Monday, August 31, 2009

How Graceful is Melville's Whale?

Rockwell Kent, "The Chase"

I've tentatively begun re-reading Herman Melville's masterpiece, Moby-Dick, and one word kept puzzling me, preventing me from making progress: חן.

This word, "chen," looked like the Hebrew word for "grace," but Melville defined it as "whale." I couldn't dredge up a whale for that, so I finally pulled my Gesenius Hebrew dictionary from its shelf and checked. Only "grace."

So . . . what's this about a whale, I wondered.

I went to Google Books and found a snippet of explanation:
[The] most accurate Hebrew word for whale was תנין, used in Genesis i,21 and Job vii,12, which is transcribed in the Roman alphabet as tannin. What Melville apparently wrote was תן (tan), the hypothetical singular, which did not occur in the Old Testament. (Melville, Moby-Dick, University of Michgan, 1952, with introduction by Nathaniel Philbrick, page 579)
Mystery solved . . . or is it? This snippet implies that Melville got it right but an editor got it wrong. But perhaps Melville inadvertently misperceived "sea monster" (תן = tan) as "grace" (חן = chen), mistaking the letter "tav" (ת) for the letter "heth" (ח). Or did Melville perhaps intentionally conflate "grace" (חן = chen) with "sea monster" (תן = tan) in some deeper irony? Such is the opinion of Michael West:
Moby-Dick begins with a bogus Hebrew etymology, causing editors no little confusion, but it is perhaps no accident that the Hebrew characters Melville supplied form the word not for whale but for grace. (West, Transcendental Wordplay : America's Romantic Punsters and the Search for the Language of Nature, Athens, Ohio: Ohio University Press, 2000, page 333)
West cites pages 1-6 of Neal Schleifer's article "Melville as Lexicographer: Linguistics and Symbolism in Moby-Dick" in Melville Society Extracts (Volume 98, September 1994), which can be read in full online. Schliefer's analysis is speculative but intriguing, for he notes on page 2 that the letter "heth" (ח) of the word "grace" (חן = chen) introduces an "h," and he suggests that a quote from Hackluyt supplied by Melville shortly prior to the erroneous "grace" offers a clue that the 'error' is intentional:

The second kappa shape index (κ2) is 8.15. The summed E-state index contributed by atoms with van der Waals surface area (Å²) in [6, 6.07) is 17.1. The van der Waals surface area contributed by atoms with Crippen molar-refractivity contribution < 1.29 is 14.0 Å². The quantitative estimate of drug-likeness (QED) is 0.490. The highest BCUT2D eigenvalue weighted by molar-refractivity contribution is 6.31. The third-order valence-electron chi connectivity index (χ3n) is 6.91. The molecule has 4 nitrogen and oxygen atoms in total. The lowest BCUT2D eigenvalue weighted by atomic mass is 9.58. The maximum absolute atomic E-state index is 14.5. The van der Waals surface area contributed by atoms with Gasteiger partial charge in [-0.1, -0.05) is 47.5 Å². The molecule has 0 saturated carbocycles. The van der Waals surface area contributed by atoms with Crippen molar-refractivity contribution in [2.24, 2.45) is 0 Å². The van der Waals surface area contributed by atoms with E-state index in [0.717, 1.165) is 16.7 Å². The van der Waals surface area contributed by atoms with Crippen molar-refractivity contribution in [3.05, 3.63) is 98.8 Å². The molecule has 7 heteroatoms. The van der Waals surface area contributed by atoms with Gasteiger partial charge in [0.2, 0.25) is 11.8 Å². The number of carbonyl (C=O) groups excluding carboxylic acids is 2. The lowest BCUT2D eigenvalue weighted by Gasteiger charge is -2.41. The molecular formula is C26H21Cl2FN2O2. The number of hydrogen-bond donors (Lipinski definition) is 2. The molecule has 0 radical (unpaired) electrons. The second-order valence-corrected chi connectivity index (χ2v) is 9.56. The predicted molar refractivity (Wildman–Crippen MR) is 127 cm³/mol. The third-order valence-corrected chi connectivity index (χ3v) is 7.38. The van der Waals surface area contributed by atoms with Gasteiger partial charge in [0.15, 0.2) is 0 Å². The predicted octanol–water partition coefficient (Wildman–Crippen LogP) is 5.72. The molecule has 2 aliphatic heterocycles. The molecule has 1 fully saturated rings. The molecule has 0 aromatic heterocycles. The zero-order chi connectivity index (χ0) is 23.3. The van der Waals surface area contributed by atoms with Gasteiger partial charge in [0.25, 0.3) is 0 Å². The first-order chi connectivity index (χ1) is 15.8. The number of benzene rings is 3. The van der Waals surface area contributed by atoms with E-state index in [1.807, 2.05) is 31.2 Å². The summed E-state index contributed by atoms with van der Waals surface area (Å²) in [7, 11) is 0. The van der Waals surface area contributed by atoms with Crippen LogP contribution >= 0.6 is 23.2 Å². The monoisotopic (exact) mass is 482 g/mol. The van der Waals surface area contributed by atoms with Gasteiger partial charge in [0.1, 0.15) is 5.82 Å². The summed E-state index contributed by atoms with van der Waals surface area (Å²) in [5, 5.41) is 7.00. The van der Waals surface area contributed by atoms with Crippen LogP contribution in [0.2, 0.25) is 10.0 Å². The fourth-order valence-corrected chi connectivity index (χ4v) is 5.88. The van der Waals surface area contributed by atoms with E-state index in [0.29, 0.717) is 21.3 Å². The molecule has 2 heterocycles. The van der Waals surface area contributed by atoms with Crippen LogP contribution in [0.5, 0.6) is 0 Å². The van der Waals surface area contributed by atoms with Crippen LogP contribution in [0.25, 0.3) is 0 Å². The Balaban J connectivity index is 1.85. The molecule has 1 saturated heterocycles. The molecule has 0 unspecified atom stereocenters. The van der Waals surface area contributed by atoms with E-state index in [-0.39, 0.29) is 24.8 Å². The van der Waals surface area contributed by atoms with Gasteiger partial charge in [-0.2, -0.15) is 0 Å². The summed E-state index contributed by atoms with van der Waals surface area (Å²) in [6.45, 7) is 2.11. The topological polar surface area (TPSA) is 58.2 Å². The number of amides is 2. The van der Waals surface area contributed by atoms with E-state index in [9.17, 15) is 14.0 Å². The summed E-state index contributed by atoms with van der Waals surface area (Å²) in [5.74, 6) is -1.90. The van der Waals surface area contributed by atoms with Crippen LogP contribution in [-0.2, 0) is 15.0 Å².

While you take in hand to school others, and to teach them by what name a whale fish is to be called in our tongue, leaving out, through ignorance, the letter H, which almost alone maketh up the signification of the word, you deliver that which is not true.
Is Schliefer correct? Possibly, given the Hackluyt quote, but Schliefer's following, overly ingenious reading of Melville's 'erroneous' Greek as a miswritten "Christos" is about as hard to swallow as the story of Jonah.

So who is right, and where lies the truth? Such questions never end . . .

Labels: , , ,


At 9:07 PM, Anonymous Anonymous said...

My view is that the record of Jonah and the great fish (not necessarily a whale), is hard to swallow because of the supernatural element.

There are fish, including certain whales, one called the jewfish, and possibly others, that are sufficiently big enough, to swallow and transport Jonah to the shore.

I contend that Jonah actually died, then was swallowed and transported, burped out, then revived (Jonah, ch. 2).

This would require miraculous intervention. As would the destruction threatened to Nineveh, the shady vine that died.

Not so hard to swallow if you believe in a God of creation, able to perform miracles, in any way He chooses.

I was able to enjoy Melville's tale, even without laboring over hidden introspections.


At 9:49 PM, Blogger Horace Jeffery Hodges said...

Well, I was making a wordplay rather than a serious point there on "swallow" . . . but my serious interest is Melville's use of the great letter "H" in his etymologies.

Jeffery Hodges

* * *

At 11:19 PM, Anonymous Anonymous said...

I suspect an answer to this would be as long as Moby Dick. To conflate "whale" and "grace" is odd to say the least. Leviathan has always carried evil connotations, unless the suggestion is that "grace" is known through "evil" i.e that you have to know the whale/evil to be able to recognise the opposite grace/goodness. Something very Miltonic about this.

At 4:51 AM, Blogger Horace Jeffery Hodges said...

Yes, Melville strikes me as very much like Milton in his literary interests -- though he may have aimed at 'unjustifying' the ways of God to men.

His peculiar use of the whale as image of 'evil' seems to be bound up with his critique of a Calvinist conception of God . . . but I've not read enough literary criticism on this to be certain of just what Melville was up to.

Jeffery Hodges

* * *

At 10:50 AM, Anonymous Anonymous said...

Much to be done of late, more rapidly approaching so...

Jonah attained "grace" (bear with me) by being swallowed then uh burped out. Ahab of course didn't get the burped treatment.

Call me Ismael but I think perhaps Melville engaged in a bit of wordplay himself as allegory betwixt pursuing "grace" and something quite different. Very intentionally.

First time in months I've missed Gypsy or three days running.


At 11:48 AM, Blogger Horace Jeffery Hodges said...

Could be JK, and I'll be considering it as I re-read Melville.

Good to have you back.

Jeffery Hodges

* * *


Post a Comment

<< Home